We'll cover each of these initiatives throughout the rest of this call. Before we review the results from our third quarter, I want to spend a few minutes viewing our outlook for the remainder of 2007. With only three months remaining in the year we have held our outlook for equity gold sales to between 5.2 to 5.4 million ounces. Reflecting previously announced lower equity gold sales at Batu Hijau, the suspension of operations at Midas and ongoing challenges at Phoenix, which I will cover in more detail later.

In addition, we are implementing plans to reduce our traditional fourth quarter push, which should over time result in a flatter production profile on a quarter-by-quarter basis. Don't expect us to keep the foot on the accelerator here in the fourth quarter of every year going forward. We do expect that, over time, we will flatten out this production profile.

More over, this quarter we've benefited from Batu Hijau being at the bottom of the pit. That will not be the case throughout all of the fourth quarter and we still have some additional work we are completing in Nevada to continue to move the Nevada profile up to the expected production levels at Leeville. We still have some work to do here to continue to get our production profile where it needs to be.

Equity copper sales, the second line on this slide, have decreased slightly from our initial guidance and this as well as the equity gold sales at Batu Hijau were both reduced as a result of lesser economic interest that we have at Batu Hijau, due to the repayment by our minority partner there carried loan. But this is consistent with the guidance that we provided in the second quarter after that loan was repaid.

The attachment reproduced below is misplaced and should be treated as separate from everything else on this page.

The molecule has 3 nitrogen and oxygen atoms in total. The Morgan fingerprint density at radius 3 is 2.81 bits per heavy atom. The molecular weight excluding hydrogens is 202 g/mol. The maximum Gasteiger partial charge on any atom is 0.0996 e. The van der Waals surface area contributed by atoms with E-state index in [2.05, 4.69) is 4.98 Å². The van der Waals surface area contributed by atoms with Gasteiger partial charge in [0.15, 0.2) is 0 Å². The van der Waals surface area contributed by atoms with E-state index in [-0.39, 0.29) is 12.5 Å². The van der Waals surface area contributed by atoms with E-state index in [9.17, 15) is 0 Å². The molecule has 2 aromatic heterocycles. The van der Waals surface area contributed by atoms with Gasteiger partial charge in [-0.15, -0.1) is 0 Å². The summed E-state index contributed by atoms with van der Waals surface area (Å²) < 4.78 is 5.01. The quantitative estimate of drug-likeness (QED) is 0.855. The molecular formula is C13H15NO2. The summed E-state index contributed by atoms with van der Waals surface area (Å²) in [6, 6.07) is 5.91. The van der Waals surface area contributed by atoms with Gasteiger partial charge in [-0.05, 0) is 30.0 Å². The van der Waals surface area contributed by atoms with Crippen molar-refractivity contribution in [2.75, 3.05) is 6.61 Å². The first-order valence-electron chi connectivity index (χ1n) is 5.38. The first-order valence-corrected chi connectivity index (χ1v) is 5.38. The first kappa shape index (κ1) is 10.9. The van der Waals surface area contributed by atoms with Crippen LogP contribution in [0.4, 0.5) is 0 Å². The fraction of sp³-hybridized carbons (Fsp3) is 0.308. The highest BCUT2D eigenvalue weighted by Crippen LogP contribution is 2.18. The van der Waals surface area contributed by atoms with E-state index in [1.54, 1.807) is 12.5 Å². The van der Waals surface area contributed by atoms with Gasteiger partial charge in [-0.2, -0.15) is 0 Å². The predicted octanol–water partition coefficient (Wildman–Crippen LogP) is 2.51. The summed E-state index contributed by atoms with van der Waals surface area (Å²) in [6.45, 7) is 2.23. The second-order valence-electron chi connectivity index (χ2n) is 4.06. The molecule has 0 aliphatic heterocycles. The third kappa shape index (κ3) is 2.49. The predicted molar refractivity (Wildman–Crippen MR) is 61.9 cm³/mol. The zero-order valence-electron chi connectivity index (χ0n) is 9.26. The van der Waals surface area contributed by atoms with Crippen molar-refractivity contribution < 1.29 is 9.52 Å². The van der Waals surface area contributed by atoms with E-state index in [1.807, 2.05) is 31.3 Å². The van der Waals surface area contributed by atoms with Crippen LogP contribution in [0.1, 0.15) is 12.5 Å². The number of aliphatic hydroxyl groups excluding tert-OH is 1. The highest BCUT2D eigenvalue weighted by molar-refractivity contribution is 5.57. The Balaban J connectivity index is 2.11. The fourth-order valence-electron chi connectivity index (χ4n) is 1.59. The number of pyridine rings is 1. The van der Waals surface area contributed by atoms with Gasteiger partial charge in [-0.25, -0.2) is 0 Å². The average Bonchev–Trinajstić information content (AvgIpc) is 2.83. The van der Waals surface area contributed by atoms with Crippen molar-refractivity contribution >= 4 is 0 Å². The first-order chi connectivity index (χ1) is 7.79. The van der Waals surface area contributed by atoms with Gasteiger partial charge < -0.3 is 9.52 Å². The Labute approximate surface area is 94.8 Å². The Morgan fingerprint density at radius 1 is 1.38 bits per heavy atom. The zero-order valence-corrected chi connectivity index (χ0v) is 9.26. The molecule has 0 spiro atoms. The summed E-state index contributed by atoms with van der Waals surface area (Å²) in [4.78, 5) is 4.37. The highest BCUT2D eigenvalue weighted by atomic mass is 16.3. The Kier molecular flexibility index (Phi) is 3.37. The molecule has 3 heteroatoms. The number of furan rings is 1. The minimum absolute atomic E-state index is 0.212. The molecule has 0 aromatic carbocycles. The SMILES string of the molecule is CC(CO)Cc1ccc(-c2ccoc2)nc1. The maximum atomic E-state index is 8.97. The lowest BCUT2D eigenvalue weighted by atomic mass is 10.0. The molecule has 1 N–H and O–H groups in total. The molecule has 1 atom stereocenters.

We now expect 2007 costs applicable to sales to be 400 to 430 per ounce, up from 375 to 400, as we told people at the Denver gold show. We were expecting CIS to be beyond the upper range of the guidance. This is the new guidance.

This change in outlook reflects the impact of the ongoing challenges at Phoenix, lost production at Midas, higher input costs primarily fuel adverse exchange rate movements. The remainder of the items are largely in line with our initial Q1 outlook, or slightly positive, in the case of capital expenditures and the effective tax rate.

As this chart illustrates, higher diesel fuel and consumable costs represent approximately half of our increase in cost applicable to the sales for the year. If you move from the guidance to the prior outlook on the left, to our current outlook on the right, you can see that on the chart.

The other major factor is the higher cost in Nevada, at Phoenix, and reduced production at Midas, both of which are reflected in the production segment of the chart. In addition, as we benefit from a higher gold price, we do see a negative impact on our costs in the form of higher royalty payments and workers participation at Yanacocha in Peru.

The adverse changes in foreign exchange rates, primarily in the Australian dollar, essentially represent the balance of the change in our outlook from the beginning of the year till now.